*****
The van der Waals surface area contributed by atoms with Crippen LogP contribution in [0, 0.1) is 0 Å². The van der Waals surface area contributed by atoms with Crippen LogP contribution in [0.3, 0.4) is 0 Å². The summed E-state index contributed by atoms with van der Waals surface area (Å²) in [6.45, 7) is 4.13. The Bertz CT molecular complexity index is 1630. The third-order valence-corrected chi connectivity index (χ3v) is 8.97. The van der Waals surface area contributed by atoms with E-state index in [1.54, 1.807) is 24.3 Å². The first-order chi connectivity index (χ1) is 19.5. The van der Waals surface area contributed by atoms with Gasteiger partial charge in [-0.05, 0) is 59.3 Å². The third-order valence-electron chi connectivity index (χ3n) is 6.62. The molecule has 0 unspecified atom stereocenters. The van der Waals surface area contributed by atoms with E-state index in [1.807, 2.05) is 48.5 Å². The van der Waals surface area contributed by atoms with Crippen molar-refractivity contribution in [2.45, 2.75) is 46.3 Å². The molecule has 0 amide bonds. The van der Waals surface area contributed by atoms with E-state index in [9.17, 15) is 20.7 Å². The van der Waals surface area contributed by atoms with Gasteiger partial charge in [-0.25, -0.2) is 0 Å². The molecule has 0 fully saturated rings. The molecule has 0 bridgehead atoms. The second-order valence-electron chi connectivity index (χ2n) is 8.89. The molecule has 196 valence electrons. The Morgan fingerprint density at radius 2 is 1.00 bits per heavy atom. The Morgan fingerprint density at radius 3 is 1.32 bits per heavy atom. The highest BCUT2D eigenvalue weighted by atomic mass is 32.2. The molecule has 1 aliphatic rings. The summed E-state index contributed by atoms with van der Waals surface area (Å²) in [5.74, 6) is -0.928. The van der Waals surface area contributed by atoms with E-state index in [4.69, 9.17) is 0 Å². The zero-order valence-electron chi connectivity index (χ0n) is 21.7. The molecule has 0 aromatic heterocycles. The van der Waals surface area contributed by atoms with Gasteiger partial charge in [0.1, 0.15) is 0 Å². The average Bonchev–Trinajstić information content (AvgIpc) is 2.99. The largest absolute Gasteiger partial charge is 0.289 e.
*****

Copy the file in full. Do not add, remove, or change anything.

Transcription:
The van der Waals surface area contributed by atoms with Crippen LogP contribution in [0, 0.1) is 0 Å². The van der Waals surface area contributed by atoms with Crippen LogP contribution in [0.3, 0.4) is 0 Å². The summed E-state index contributed by atoms with van der Waals surface area (Å²) in [6.45, 7) is 4.13. The Bertz CT molecular complexity index is 1630. The third-order valence-corrected chi connectivity index (χ3v) is 8.97. The van der Waals surface area contributed by atoms with E-state index in [1.54, 1.807) is 24.3 Å². The first-order chi connectivity index (χ1) is 19.5. The van der Waals surface area contributed by atoms with Gasteiger partial charge in [-0.05, 0) is 59.3 Å². The third-order valence-electron chi connectivity index (χ3n) is 6.62. The molecule has 0 unspecified atom stereocenters. The van der Waals surface area contributed by atoms with E-state index in [1.807, 2.05) is 48.5 Å². The van der Waals surface area contributed by atoms with Crippen molar-refractivity contribution in [2.45, 2.75) is 46.3 Å². The molecule has 0 amide bonds. The van der Waals surface area contributed by atoms with E-state index in [9.17, 15) is 20.7 Å². The van der Waals surface area contributed by atoms with Gasteiger partial charge in [-0.25, -0.2) is 0 Å². The molecule has 0 fully saturated rings. The molecule has 0 bridgehead atoms. The second-order valence-electron chi connectivity index (χ2n) is 8.89. The molecule has 196 valence electrons. The Morgan fingerprint density at radius 2 is 1.00 bits per heavy atom. The Morgan fingerprint density at radius 3 is 1.32 bits per heavy atom. The highest BCUT2D eigenvalue weighted by atomic mass is 32.2. The molecule has 1 aliphatic rings. The summed E-state index contributed by atoms with van der Waals surface area (Å²) in [5.74, 6) is -0.928. The van der Waals surface area contributed by atoms with E-state index in [4.69, 9.17) is 0 Å². The zero-order valence-electron chi connectivity index (χ0n) is 21.7. The molecule has 0 aromatic heterocycles. The van der Waals surface area contributed by atoms with Gasteiger partial charge in [0.1, 0.15) is 0 Å². The average Bonchev–Trinajstić information content (AvgIpc) is 2.99. The largest absolute Gasteiger partial charge is 0.289 e.